Let F be a setvalued map from a finitely dimensional normed space X to {\mathbb{R}}^{m}. We recall that the epigraph of F with respect to C is defined as the set
epiF:=\{(x,y)\in X\times {\mathbb{R}}^{m}:y\in F(x)+C\}.
The effective domain of F is the set
domF:=\{x\in X:F(x)\ne \mathrm{\varnothing}\}.
F is called convex (resp., closed) with respect to C if epiF is convex (resp., closed) in X\times {\mathbb{R}}^{m}. Sometimes a vector function f:D\subseteq {\mathbb{R}}^{n}\to {\mathbb{R}}^{m} is identified with the setvalued map
F(x):=\{\begin{array}{cc}\{f(x)\},\hfill & x\in D,\hfill \\ \mathrm{\varnothing},\hfill & x\notin D.\hfill \end{array}
Definition 3.1 [[16], Definition 3.1]
Assume that domF\ne \mathrm{\varnothing}. The conjugate map of F, denoted by {F}^{\ast}, is a setvalued map from \mathcal{L}(X,{\mathbb{R}}^{m}) to {\mathbb{R}}^{m} defined as follows.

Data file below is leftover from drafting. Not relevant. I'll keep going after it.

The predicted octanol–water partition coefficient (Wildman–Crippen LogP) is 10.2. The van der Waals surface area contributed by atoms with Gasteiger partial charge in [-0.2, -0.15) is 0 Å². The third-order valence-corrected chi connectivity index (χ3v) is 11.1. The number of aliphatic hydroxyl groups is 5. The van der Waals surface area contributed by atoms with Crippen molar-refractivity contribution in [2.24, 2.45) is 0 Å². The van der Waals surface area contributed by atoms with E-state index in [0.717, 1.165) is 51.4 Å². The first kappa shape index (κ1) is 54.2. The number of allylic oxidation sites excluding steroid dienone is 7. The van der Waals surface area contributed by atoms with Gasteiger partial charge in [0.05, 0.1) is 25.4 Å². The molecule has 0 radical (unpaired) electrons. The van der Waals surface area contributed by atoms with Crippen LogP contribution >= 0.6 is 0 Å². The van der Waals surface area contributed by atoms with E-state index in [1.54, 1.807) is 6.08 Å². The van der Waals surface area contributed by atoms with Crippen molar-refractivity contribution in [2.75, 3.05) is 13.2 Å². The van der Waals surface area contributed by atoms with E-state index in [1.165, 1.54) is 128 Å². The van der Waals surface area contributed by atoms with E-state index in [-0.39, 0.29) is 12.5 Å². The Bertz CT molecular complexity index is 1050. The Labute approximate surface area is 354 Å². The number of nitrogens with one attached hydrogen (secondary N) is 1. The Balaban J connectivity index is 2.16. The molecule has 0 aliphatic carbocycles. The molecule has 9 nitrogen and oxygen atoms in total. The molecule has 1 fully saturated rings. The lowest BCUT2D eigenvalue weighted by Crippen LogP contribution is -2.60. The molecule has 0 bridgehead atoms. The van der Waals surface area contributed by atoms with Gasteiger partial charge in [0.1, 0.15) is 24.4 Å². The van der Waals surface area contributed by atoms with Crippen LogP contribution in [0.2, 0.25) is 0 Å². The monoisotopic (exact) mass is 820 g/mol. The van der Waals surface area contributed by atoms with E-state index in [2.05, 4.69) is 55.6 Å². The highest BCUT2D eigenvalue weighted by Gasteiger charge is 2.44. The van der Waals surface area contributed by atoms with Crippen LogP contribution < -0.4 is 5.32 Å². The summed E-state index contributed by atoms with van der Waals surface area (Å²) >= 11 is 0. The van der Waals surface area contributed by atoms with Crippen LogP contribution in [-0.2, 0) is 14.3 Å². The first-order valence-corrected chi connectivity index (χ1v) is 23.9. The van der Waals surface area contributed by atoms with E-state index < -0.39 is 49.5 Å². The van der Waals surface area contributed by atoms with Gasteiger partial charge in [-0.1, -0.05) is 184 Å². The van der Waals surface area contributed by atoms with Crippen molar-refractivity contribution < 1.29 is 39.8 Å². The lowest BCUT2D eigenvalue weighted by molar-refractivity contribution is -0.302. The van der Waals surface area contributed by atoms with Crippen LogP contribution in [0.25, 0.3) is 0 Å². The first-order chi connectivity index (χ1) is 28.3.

{F}^{\ast}(A):=Sup\bigcup _{x\in X}[A(x)F(x)],\phantom{\rule{1em}{0ex}}\mathrm{\forall}A\in \mathcal{L}(X,{\mathbb{R}}^{m}),
where \mathcal{L}(X,{\mathbb{R}}^{m}) denotes the space of continuous linear maps from X to {\mathbb{R}}^{m}.
Definition 3.2 [[16], Definition 3.2]
Let F be a setvalued map from {\mathbb{R}}^{n} to {\mathbb{R}}^{m}. Assume that dom{F}^{\ast}\ne \mathrm{\varnothing}. The biconjugate map of F, denoted by {F}^{\ast \ast}, is a setvalued map from {\mathbb{R}}^{n} to {\mathbb{R}}^{m} defined as follows.
{F}^{\ast \ast}(x):=Sup\bigcup _{A\in \mathcal{L}({\mathbb{R}}^{n},{\mathbb{R}}^{m})}[A(x){F}^{\ast}(A)],\phantom{\rule{1em}{0ex}}\mathrm{\forall}x\in {\mathbb{R}}^{n}.